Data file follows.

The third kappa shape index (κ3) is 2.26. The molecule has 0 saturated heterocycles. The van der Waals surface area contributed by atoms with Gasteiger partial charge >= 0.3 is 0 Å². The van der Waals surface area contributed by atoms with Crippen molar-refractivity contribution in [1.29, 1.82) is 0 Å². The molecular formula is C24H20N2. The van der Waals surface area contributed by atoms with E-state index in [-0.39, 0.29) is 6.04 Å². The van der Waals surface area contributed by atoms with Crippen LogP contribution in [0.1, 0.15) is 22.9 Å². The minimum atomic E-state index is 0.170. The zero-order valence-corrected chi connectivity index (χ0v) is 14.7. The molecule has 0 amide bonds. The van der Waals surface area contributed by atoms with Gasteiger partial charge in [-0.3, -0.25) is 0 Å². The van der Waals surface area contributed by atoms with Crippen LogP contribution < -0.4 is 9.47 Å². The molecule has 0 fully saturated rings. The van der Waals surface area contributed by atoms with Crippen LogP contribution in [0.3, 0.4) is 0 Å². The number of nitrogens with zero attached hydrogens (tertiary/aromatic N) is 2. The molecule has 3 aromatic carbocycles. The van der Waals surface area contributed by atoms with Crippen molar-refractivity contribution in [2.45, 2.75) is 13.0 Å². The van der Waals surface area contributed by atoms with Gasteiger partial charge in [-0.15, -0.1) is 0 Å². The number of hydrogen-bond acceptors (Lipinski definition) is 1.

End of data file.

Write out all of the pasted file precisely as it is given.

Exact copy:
The third kappa shape index (κ3) is 2.26. The molecule has 0 saturated heterocycles. The van der Waals surface area contributed by atoms with Gasteiger partial charge >= 0.3 is 0 Å². The van der Waals surface area contributed by atoms with Crippen molar-refractivity contribution in [1.29, 1.82) is 0 Å². The molecular formula is C24H20N2. The van der Waals surface area contributed by atoms with E-state index in [-0.39, 0.29) is 6.04 Å². The van der Waals surface area contributed by atoms with Crippen LogP contribution in [0.1, 0.15) is 22.9 Å². The minimum atomic E-state index is 0.170. The zero-order valence-corrected chi connectivity index (χ0v) is 14.7. The molecule has 0 amide bonds. The van der Waals surface area contributed by atoms with Gasteiger partial charge in [-0.3, -0.25) is 0 Å². The van der Waals surface area contributed by atoms with Crippen LogP contribution < -0.4 is 9.47 Å². The molecule has 0 fully saturated rings. The van der Waals surface area contributed by atoms with Crippen LogP contribution in [0.3, 0.4) is 0 Å². The number of nitrogens with zero attached hydrogens (tertiary/aromatic N) is 2. The molecule has 3 aromatic carbocycles. The van der Waals surface area contributed by atoms with Crippen molar-refractivity contribution in [2.45, 2.75) is 13.0 Å². The van der Waals surface area contributed by atoms with Gasteiger partial charge in [-0.15, -0.1) is 0 Å². The number of hydrogen-bond acceptors (Lipinski definition) is 1.